• Transforming Education.
Penn State will be a leader in the transformation of education, including enhancing access to it, as it fulfills its land-grant mission in a 21st-century context and continues to drive discovery-focused research across disciplines.
• Enhancing Health.
Penn State will be a leader in promoting quality of life through comprehensive approaches to enhancing personalized and population health, achieved through a commitment to and investment in relevant research, education, clinical practice, and outreach.
• Stewarding Our Planet’s Resources.
Penn State will be a leader in creating comprehensive solutions to mitigate the dangers of climate change and address the challenges of providing safe and abundant water, clean and renewable energy sources, and plentiful and nutritious food.
• Advancing the Arts and Humanities.
Penn State will be a leader in the arts and humanities, utilizing them—along with the sciences and other disciplines—as agents of change in addressing complex global issues.
• Empowering Through Digital Innovation.
Penn State will be a leader in preparing students for success in the digital age and use digitally optimized outreach to foster economic prosperity in communities across Pennsylvania and beyond.
Meanwhile, Penn State’s World Campus has been hailed as a global leader in online education and given Penn State a reputation for being ahead of the Ed Tech curve. This foundation, along with 23 well-established Commonwealth campuses, creates an opportunity for Penn State to broaden its student experience with blended learning—enrolling more students through online innovation, while maintaining core elements of the on-campus Penn State experience. Athletics, THON and campus-based activities like Greek life, theater, music and intramurals will struggle this year, but will likely rebound and even grow post-pandemic as students seek those live interactions.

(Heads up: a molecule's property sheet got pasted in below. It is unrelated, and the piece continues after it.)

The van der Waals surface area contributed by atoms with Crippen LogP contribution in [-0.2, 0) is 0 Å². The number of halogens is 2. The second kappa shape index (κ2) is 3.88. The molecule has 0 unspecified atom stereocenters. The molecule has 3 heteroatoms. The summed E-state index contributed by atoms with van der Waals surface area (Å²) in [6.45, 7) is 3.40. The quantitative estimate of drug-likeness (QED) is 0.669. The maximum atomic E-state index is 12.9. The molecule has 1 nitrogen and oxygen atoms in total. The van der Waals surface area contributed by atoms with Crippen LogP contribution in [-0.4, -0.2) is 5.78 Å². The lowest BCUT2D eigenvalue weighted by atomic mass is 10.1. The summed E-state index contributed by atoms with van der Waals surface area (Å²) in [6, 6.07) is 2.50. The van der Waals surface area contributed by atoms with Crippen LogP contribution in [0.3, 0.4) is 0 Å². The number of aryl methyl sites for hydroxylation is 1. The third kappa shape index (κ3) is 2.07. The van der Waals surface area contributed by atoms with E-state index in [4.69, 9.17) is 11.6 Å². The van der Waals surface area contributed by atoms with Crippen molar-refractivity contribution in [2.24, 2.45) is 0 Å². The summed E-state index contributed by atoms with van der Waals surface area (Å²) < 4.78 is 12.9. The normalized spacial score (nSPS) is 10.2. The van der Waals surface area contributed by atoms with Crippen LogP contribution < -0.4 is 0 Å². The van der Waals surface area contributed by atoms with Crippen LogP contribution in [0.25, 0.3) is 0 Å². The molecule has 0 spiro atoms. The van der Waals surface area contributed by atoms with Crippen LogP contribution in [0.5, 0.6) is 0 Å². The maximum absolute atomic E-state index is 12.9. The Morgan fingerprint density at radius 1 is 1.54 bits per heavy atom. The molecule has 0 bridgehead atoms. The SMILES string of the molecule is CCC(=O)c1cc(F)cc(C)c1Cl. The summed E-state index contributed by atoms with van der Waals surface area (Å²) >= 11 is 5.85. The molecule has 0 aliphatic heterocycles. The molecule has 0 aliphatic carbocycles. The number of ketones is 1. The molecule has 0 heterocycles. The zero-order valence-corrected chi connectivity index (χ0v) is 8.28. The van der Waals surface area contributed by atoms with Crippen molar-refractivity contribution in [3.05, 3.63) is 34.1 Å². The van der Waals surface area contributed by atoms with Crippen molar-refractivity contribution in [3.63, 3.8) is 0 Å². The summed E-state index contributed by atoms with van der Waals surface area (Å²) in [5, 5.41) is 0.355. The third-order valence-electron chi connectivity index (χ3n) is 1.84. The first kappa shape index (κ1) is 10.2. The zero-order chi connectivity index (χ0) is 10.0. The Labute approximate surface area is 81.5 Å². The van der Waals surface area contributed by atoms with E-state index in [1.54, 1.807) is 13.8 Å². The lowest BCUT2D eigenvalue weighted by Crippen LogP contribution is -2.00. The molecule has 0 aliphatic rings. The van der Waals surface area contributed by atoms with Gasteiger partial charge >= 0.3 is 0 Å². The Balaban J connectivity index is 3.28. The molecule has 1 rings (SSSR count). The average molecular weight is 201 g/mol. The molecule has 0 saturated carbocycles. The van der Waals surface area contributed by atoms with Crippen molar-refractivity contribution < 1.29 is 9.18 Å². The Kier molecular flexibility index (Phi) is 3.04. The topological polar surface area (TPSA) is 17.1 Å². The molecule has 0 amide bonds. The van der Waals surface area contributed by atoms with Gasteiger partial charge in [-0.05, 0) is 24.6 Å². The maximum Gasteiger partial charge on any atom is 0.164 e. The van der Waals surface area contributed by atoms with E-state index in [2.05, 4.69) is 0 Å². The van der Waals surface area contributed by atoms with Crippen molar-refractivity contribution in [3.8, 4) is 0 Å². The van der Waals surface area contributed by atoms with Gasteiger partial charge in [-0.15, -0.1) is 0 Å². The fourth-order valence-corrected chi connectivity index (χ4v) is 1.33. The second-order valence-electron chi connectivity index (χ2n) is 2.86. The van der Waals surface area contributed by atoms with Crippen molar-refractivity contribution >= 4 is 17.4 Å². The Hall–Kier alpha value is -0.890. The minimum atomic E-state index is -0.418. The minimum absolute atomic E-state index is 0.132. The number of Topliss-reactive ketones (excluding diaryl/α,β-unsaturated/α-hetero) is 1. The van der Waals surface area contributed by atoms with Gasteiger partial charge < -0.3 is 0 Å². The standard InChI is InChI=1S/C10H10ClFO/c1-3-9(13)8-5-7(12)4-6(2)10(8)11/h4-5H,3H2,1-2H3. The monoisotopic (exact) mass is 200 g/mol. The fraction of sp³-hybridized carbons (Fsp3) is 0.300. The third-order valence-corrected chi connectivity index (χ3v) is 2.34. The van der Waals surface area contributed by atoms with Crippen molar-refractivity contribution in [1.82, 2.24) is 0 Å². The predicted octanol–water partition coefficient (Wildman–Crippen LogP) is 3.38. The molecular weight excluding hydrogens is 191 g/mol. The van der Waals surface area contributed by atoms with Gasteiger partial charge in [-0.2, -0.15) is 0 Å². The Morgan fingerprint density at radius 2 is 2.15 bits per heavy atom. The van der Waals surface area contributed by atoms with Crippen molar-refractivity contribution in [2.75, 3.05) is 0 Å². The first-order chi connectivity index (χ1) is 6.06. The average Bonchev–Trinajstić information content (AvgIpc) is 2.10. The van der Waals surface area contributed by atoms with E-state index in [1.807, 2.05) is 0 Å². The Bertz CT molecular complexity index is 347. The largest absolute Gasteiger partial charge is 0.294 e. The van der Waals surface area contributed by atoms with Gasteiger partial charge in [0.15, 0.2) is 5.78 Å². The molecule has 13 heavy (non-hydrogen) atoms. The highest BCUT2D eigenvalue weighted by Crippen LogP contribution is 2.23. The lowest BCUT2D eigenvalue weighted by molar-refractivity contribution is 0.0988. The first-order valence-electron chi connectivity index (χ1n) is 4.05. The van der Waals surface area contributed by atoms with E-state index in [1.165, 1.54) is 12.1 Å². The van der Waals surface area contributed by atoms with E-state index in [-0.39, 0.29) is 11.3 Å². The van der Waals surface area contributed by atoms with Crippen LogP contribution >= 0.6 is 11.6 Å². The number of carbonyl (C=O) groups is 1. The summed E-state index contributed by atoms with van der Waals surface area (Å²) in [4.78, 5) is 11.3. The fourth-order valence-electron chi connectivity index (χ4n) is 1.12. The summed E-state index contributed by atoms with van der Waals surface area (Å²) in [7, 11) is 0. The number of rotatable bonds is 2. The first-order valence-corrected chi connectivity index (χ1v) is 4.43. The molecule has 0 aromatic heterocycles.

Penn State came to be during the Industrial Revolution. We are in the middle of another revolution now, the Industry 4.0 Revolution, and Penn State (and State College) is strategically positioned to capitalize on this, as Stanford and Silicon Valley did during the Industry 3.0 Revolution.
Penn State Research—near $900 million annually—is producing solutions to critical world problems and creating companies that are delivering unique, industry-changing products and services in areas like materials science, healthcare, manufacturing and more.
Galloway predicts that the most elite universities will thrive via mutually beneficial partnerships with tech giants like Google, Apple and Microsoft. Penn State’s research assets are primed for companies seeking innovation and top talent. Happy Valley’s technology sector is flourishing, with many companies growing directly from Penn State’s incubator program in Innovation Park, employing students, Penn State graduates and workers relocating here for career opportunities and quality of life.
Businesses born from Penn State research and talent have shaped our local economy for decades: AccuWeather, Restek (born from Supelco, now part of global life sciences giant Millipore Sigma), HRB Systems (now part of Raytheon), Minitab, Chemcut, Schoolwires, Sound Techology, KCF Technologies, Homeland Manufacturing, Mission Critical Partners, Scientific Systems, Transducer Works, Diamondback Truck Covers, Actuated Medical. These companies and more were born from Penn State’s technology transfer and now support local employment and our local economy.
What gives a University and a community staying power? Where should the focus be when righting the ship through a storm of disruption? We’d be wise to take Galloway’s perspective, not just to analyze our chances, but to go deeper into the opportunities that have the potential to pull us through.
To his point, in times of disruption, some will perish, some will thrive, some get caught in the middle like former retail giants JC Penney and Sears, floundering for years before finally fading away. Penn State and Happy Valley seem to be in a solid position to marry the best of a tier 1 globally-renowned research institution with growing local tech sector, geographically situated in an ideal live-work-play environment. Real estate continues to boom as COVID drives people from big cities to more spacious, but still robust areas like ours. Along with 700,000 Penn State alumni, many dominating the C suites of America’s best companies, we are betting on Penn State Thriving. Move over Silicon Valley and Stanford.